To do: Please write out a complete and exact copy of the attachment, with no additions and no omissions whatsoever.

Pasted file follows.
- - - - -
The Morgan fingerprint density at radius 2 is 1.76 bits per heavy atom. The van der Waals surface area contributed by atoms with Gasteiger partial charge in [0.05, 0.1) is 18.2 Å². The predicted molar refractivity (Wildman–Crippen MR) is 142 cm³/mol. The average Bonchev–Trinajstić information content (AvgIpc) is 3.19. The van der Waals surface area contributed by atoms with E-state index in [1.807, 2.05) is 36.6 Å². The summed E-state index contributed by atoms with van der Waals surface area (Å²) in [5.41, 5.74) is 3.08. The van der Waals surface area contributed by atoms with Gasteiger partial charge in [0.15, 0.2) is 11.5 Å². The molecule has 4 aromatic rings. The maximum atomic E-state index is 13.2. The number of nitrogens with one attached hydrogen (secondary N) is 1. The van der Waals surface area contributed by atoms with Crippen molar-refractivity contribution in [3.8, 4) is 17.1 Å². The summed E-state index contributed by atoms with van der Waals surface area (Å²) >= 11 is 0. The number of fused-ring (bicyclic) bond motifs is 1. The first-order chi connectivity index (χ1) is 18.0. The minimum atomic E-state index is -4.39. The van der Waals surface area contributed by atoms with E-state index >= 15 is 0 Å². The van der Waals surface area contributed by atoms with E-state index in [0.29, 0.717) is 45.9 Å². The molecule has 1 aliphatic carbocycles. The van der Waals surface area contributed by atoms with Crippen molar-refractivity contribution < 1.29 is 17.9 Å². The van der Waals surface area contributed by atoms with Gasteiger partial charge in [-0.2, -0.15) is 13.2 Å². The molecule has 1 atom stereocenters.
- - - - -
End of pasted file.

The Morgan fingerprint density at radius 2 is 1.76 bits per heavy atom. The van der Waals surface area contributed by atoms with Gasteiger partial charge in [0.05, 0.1) is 18.2 Å². The predicted molar refractivity (Wildman–Crippen MR) is 142 cm³/mol. The average Bonchev–Trinajstić information content (AvgIpc) is 3.19. The van der Waals surface area contributed by atoms with E-state index in [1.807, 2.05) is 36.6 Å². The summed E-state index contributed by atoms with van der Waals surface area (Å²) in [5.41, 5.74) is 3.08. The van der Waals surface area contributed by atoms with Gasteiger partial charge in [0.15, 0.2) is 11.5 Å². The molecule has 4 aromatic rings. The maximum atomic E-state index is 13.2. The number of nitrogens with one attached hydrogen (secondary N) is 1. The van der Waals surface area contributed by atoms with Crippen molar-refractivity contribution in [3.8, 4) is 17.1 Å². The summed E-state index contributed by atoms with van der Waals surface area (Å²) >= 11 is 0. The number of fused-ring (bicyclic) bond motifs is 1. The first-order chi connectivity index (χ1) is 18.0. The minimum atomic E-state index is -4.39. The van der Waals surface area contributed by atoms with E-state index >= 15 is 0 Å². The van der Waals surface area contributed by atoms with E-state index in [0.29, 0.717) is 45.9 Å². The molecule has 1 aliphatic carbocycles. The van der Waals surface area contributed by atoms with Crippen molar-refractivity contribution < 1.29 is 17.9 Å². The van der Waals surface area contributed by atoms with Gasteiger partial charge in [-0.2, -0.15) is 13.2 Å². The molecule has 1 atom stereocenters.